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Mr Grumps

Deposit Paid But Goods Sold On

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Hopefully someone can help me. On Saturday, I found some items of clothing in a Mama's and Papa's store that were in the half price sale. As I did not have enough cash on me at the time, I opted to pay a 25% deposit to hold the goods until I could collect them today. The assistant was obviously new and was being shaddowed by a more experienced member of staff. When I called today to pick the goods up, it has emerged that the staff member did not code the deposit correctly and as a result, the goods went back on the shelf. Low and behold, they have sold and they do not have anymore in stock (and they no longer make these items). The order value was only £30 but it is the principle. As I had paid a deposit on the goods, to hold them, what are my rights against Mama's and Papa's? My plan is to contact their head office and try to pursue that way but are there any 'legal rights' that I can quote in a bid to get them to do something? Thank you to everyone in advance who can assist with this.

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Have they returned your deposit already?

 

If so, then you will most likely find that is as far as you will get.

The items are no longer made, so by putting you back in the position you were, they would be seen as fulfilling their responsibility.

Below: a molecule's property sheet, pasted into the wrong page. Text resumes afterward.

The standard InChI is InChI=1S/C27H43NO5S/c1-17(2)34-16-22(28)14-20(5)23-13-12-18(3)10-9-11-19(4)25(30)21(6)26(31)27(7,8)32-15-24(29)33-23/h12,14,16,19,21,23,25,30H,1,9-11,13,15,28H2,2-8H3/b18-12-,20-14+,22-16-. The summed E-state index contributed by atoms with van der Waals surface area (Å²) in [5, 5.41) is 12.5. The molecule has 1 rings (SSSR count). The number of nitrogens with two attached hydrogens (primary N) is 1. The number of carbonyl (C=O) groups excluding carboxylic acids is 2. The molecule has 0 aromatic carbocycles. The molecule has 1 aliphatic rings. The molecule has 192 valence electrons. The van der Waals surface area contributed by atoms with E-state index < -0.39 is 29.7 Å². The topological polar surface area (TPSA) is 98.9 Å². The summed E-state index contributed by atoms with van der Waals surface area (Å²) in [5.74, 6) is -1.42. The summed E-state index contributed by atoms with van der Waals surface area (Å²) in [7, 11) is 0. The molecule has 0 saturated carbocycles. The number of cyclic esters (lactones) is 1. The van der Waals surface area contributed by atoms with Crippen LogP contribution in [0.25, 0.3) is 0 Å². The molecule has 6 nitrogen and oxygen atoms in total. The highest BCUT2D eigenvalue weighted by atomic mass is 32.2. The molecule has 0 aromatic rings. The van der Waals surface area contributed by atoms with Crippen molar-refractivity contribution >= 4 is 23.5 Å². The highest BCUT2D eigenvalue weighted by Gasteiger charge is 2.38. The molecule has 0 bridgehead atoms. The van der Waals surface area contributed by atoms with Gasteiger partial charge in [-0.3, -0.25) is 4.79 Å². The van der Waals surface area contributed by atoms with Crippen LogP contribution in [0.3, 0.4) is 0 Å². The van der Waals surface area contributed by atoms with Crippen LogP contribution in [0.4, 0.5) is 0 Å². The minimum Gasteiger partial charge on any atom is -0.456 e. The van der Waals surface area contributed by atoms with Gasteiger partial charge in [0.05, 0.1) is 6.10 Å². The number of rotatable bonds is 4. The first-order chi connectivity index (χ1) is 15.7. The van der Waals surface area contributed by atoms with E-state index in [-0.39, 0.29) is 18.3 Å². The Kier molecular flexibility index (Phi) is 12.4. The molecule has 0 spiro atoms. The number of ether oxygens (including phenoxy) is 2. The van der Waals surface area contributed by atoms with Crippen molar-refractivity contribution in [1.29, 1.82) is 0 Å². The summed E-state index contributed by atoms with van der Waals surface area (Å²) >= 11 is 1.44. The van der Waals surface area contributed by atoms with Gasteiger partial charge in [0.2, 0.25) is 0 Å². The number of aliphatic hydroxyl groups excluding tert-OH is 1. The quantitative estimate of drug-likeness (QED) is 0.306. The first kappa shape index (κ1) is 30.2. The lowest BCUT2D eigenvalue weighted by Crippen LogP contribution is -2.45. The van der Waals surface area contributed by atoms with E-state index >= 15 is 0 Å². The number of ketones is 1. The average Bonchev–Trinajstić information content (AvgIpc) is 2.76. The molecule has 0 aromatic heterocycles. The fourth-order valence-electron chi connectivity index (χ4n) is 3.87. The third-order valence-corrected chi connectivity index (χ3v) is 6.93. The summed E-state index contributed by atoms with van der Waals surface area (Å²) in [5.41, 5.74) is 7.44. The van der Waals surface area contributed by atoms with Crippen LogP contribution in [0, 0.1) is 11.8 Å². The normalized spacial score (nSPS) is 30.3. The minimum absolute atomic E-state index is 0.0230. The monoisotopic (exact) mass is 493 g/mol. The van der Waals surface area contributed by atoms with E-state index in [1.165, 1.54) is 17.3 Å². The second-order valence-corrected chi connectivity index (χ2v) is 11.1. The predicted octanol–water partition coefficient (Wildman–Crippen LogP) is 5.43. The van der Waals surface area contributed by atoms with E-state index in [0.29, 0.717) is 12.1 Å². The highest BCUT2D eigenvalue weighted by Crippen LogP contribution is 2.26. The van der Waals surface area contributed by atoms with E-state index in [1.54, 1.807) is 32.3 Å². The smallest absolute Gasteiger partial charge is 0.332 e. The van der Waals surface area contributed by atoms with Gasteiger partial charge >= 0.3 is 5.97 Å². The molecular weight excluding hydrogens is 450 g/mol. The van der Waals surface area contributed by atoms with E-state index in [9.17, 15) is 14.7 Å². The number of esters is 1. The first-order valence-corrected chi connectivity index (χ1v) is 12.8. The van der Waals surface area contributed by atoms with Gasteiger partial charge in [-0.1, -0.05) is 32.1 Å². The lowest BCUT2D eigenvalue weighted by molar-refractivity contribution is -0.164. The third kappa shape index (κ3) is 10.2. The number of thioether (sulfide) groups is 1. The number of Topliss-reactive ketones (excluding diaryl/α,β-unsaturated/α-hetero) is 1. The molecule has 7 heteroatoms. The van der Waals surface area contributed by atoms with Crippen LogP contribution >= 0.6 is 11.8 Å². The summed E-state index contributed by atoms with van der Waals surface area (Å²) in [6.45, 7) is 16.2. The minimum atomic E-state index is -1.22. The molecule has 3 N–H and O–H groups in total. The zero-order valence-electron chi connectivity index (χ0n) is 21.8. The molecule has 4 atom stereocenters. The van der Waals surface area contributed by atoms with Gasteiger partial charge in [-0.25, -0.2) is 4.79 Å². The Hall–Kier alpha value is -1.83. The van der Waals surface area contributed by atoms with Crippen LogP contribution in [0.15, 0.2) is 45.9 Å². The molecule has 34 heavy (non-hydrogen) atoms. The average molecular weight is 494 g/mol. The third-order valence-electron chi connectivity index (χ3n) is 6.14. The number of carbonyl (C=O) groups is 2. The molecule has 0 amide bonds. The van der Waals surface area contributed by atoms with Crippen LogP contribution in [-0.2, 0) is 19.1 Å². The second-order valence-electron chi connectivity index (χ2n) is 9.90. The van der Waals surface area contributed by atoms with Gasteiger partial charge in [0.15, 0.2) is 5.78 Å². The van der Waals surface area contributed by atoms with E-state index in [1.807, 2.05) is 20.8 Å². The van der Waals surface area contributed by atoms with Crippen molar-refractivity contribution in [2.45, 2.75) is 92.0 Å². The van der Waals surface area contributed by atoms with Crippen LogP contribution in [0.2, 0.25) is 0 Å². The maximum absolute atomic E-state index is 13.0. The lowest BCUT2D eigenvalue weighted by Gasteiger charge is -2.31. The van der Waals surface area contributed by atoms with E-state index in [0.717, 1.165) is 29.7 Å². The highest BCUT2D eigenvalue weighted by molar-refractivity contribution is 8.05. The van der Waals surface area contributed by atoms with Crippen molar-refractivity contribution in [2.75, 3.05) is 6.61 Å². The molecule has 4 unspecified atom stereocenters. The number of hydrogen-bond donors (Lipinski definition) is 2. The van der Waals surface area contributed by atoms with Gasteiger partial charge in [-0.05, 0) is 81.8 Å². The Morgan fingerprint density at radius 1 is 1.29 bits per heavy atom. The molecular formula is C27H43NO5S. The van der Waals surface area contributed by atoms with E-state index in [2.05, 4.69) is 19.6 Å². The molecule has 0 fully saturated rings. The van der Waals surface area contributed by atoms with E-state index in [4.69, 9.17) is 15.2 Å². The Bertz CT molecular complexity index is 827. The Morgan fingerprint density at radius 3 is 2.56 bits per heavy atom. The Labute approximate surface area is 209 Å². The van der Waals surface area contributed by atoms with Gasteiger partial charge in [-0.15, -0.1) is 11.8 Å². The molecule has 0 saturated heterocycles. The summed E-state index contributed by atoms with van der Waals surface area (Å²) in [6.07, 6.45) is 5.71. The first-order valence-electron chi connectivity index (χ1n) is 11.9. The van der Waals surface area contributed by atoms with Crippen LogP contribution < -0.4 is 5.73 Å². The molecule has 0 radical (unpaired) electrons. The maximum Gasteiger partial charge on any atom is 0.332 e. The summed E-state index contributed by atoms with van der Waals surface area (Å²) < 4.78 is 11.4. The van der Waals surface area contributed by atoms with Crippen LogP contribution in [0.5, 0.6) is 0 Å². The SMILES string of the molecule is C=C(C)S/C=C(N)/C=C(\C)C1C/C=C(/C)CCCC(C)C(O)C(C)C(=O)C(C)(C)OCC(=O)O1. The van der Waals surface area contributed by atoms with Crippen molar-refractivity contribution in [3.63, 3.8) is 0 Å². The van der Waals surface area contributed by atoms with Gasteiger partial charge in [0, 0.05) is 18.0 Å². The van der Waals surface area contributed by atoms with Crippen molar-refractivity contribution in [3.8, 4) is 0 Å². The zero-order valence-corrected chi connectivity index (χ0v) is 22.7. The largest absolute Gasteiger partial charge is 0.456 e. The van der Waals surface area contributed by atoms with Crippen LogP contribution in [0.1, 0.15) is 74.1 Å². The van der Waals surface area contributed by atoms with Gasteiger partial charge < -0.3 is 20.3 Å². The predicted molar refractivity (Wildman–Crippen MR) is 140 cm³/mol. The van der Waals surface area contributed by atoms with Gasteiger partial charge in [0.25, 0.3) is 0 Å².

A complaint to head office can't hurt, though I would not expect uch more than a sorry back.


Disclaimer...

All advice, information, views, opinions or statements, etc. offered by '
Turtle1000
' is taken at a readers 'own risk & responsibility' and 'Without Prejudice'.

 

Should a reader wish to undertake action following advice, information, views, opinions or statements, etc. by '
Turtle1000
', it is recommended that full & proper legal consulation be first made before any implimentation or undertakings.

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I refused to accept the refund back on to my card as I wanted to try and find an angle with their head office first of all. If there is no other option then all I can do is accept the refund from them. I would ideally like to have some amunition before ringing them as the next closest items now (i.e. non-sale items) are full price - So £60 as opposed to the goods that I paid the deposit on were £30.

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The store is only obligated to give you a refund of the deposit you paid.

 

It was an offer to treat, until such time as you offered full money and they accepted full payment. Even if they had not made a mistake by putting them back on sale they could have decided to do that anyway because the goods still belonged to them.

 

Sounds like a new member of staff has made a genuine error, sadly that happens sometimes.

 

You don't really have a legal angle to argue with, anything they offer (over and above a refund of your deposit) will be out of goodwill.

 

Mossy

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The store is only obligated to give you a refund of the deposit you paid.

 

It was an offer to treat, until such time as you offered full money and they accepted full payment. Even if they had not made a mistake by putting them back on sale they could have decided to do that anyway because the goods still belonged to them.

 

Sounds like a new member of staff has made a genuine error, sadly that happens sometimes.

 

You don't really have a legal angle to argue with, anything they offer (over and above a refund of your deposit) will be out of goodwill.

 

Mossy

 

I disagree, Once the deposit was paid, a contract was formed and the shop have breached this contract,